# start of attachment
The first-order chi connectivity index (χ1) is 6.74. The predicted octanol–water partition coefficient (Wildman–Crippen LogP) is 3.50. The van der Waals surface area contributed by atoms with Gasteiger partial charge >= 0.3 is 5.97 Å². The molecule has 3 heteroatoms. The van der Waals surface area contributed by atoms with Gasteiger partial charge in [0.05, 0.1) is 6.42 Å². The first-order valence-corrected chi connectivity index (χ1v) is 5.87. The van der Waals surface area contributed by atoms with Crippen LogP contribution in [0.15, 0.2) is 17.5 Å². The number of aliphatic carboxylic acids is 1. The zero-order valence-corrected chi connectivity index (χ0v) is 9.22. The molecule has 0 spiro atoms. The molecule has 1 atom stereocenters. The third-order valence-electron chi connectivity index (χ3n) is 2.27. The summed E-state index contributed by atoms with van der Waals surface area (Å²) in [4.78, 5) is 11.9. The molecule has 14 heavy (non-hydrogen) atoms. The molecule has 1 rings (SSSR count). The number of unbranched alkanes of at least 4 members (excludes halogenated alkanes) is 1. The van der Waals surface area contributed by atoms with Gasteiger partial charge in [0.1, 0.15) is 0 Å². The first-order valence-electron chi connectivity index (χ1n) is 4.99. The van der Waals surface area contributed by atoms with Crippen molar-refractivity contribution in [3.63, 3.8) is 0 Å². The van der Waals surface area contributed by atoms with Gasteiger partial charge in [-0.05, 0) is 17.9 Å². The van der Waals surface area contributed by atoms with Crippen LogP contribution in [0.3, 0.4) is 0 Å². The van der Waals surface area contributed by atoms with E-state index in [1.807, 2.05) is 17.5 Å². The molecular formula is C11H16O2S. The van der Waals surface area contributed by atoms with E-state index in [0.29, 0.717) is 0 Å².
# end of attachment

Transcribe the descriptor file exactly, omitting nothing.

The first-order chi connectivity index (χ1) is 6.74. The predicted octanol–water partition coefficient (Wildman–Crippen LogP) is 3.50. The van der Waals surface area contributed by atoms with Gasteiger partial charge >= 0.3 is 5.97 Å². The molecule has 3 heteroatoms. The van der Waals surface area contributed by atoms with Gasteiger partial charge in [0.05, 0.1) is 6.42 Å². The first-order valence-corrected chi connectivity index (χ1v) is 5.87. The van der Waals surface area contributed by atoms with Crippen LogP contribution in [0.15, 0.2) is 17.5 Å². The number of aliphatic carboxylic acids is 1. The zero-order valence-corrected chi connectivity index (χ0v) is 9.22. The molecule has 0 spiro atoms. The molecule has 1 atom stereocenters. The third-order valence-electron chi connectivity index (χ3n) is 2.27. The summed E-state index contributed by atoms with van der Waals surface area (Å²) in [4.78, 5) is 11.9. The molecule has 14 heavy (non-hydrogen) atoms. The molecule has 1 rings (SSSR count). The number of unbranched alkanes of at least 4 members (excludes halogenated alkanes) is 1. The van der Waals surface area contributed by atoms with Gasteiger partial charge in [0.1, 0.15) is 0 Å². The first-order valence-electron chi connectivity index (χ1n) is 4.99. The van der Waals surface area contributed by atoms with Crippen molar-refractivity contribution in [3.63, 3.8) is 0 Å². The van der Waals surface area contributed by atoms with Gasteiger partial charge in [-0.05, 0) is 17.9 Å². The van der Waals surface area contributed by atoms with Crippen LogP contribution in [0.3, 0.4) is 0 Å². The van der Waals surface area contributed by atoms with E-state index in [1.807, 2.05) is 17.5 Å². The molecular formula is C11H16O2S. The van der Waals surface area contributed by atoms with E-state index in [0.29, 0.717) is 0 Å².